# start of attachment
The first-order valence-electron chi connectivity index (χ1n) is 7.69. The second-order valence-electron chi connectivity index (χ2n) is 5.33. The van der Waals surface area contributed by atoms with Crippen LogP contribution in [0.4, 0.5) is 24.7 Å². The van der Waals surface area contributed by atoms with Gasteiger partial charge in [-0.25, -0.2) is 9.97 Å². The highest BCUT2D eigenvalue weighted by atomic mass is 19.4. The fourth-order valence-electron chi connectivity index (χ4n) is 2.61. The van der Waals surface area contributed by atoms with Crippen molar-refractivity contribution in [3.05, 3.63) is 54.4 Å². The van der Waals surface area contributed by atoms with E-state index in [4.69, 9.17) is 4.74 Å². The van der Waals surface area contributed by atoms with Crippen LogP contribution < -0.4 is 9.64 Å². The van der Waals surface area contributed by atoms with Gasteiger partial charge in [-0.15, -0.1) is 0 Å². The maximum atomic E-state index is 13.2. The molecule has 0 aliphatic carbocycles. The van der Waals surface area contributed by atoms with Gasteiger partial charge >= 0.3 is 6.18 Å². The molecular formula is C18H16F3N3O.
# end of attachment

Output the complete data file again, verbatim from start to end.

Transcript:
The first-order valence-electron chi connectivity index (χ1n) is 7.69. The second-order valence-electron chi connectivity index (χ2n) is 5.33. The van der Waals surface area contributed by atoms with Crippen LogP contribution in [0.4, 0.5) is 24.7 Å². The van der Waals surface area contributed by atoms with Gasteiger partial charge in [-0.25, -0.2) is 9.97 Å². The highest BCUT2D eigenvalue weighted by atomic mass is 19.4. The fourth-order valence-electron chi connectivity index (χ4n) is 2.61. The van der Waals surface area contributed by atoms with Crippen molar-refractivity contribution in [3.05, 3.63) is 54.4 Å². The van der Waals surface area contributed by atoms with E-state index in [4.69, 9.17) is 4.74 Å². The van der Waals surface area contributed by atoms with Crippen LogP contribution < -0.4 is 9.64 Å². The van der Waals surface area contributed by atoms with Gasteiger partial charge in [-0.15, -0.1) is 0 Å². The maximum atomic E-state index is 13.2. The molecule has 0 aliphatic carbocycles. The van der Waals surface area contributed by atoms with Gasteiger partial charge >= 0.3 is 6.18 Å². The molecular formula is C18H16F3N3O.